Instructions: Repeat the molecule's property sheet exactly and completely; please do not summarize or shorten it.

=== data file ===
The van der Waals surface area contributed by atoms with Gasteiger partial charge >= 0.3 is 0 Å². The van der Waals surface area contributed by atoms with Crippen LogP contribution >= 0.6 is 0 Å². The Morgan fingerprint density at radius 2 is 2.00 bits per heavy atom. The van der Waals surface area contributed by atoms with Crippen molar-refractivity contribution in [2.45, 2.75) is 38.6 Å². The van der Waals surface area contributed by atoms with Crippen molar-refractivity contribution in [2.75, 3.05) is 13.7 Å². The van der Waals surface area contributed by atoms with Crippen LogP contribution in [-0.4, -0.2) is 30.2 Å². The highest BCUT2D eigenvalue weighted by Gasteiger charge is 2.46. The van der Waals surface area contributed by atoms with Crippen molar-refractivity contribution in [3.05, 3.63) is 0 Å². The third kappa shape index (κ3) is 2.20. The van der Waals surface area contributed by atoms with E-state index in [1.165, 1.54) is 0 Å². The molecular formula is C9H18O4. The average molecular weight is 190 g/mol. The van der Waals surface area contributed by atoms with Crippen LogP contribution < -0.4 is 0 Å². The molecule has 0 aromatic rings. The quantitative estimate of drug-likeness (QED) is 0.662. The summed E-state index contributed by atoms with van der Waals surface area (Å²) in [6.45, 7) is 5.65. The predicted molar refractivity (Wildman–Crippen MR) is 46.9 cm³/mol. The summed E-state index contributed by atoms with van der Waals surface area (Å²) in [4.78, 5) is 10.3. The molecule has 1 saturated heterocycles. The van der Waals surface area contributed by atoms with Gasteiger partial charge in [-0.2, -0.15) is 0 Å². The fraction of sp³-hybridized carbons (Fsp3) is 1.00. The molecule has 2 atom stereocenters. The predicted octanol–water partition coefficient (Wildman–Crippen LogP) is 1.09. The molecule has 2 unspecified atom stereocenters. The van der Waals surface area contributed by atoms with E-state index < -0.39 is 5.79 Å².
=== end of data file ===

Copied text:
The van der Waals surface area contributed by atoms with Gasteiger partial charge >= 0.3 is 0 Å². The van der Waals surface area contributed by atoms with Crippen LogP contribution >= 0.6 is 0 Å². The Morgan fingerprint density at radius 2 is 2.00 bits per heavy atom. The van der Waals surface area contributed by atoms with Crippen molar-refractivity contribution in [2.45, 2.75) is 38.6 Å². The van der Waals surface area contributed by atoms with Crippen molar-refractivity contribution in [2.75, 3.05) is 13.7 Å². The van der Waals surface area contributed by atoms with Crippen LogP contribution in [-0.4, -0.2) is 30.2 Å². The highest BCUT2D eigenvalue weighted by Gasteiger charge is 2.46. The van der Waals surface area contributed by atoms with Crippen molar-refractivity contribution in [3.05, 3.63) is 0 Å². The third kappa shape index (κ3) is 2.20. The van der Waals surface area contributed by atoms with E-state index in [1.165, 1.54) is 0 Å². The molecular formula is C9H18O4. The average molecular weight is 190 g/mol. The van der Waals surface area contributed by atoms with Crippen LogP contribution < -0.4 is 0 Å². The molecule has 0 aromatic rings. The quantitative estimate of drug-likeness (QED) is 0.662. The summed E-state index contributed by atoms with van der Waals surface area (Å²) in [6.45, 7) is 5.65. The predicted molar refractivity (Wildman–Crippen MR) is 46.9 cm³/mol. The summed E-state index contributed by atoms with van der Waals surface area (Å²) in [4.78, 5) is 10.3. The molecule has 1 saturated heterocycles. The van der Waals surface area contributed by atoms with Gasteiger partial charge in [-0.2, -0.15) is 0 Å². The fraction of sp³-hybridized carbons (Fsp3) is 1.00. The molecule has 2 atom stereocenters. The predicted octanol–water partition coefficient (Wildman–Crippen LogP) is 1.09. The molecule has 2 unspecified atom stereocenters. The van der Waals surface area contributed by atoms with E-state index < -0.39 is 5.79 Å².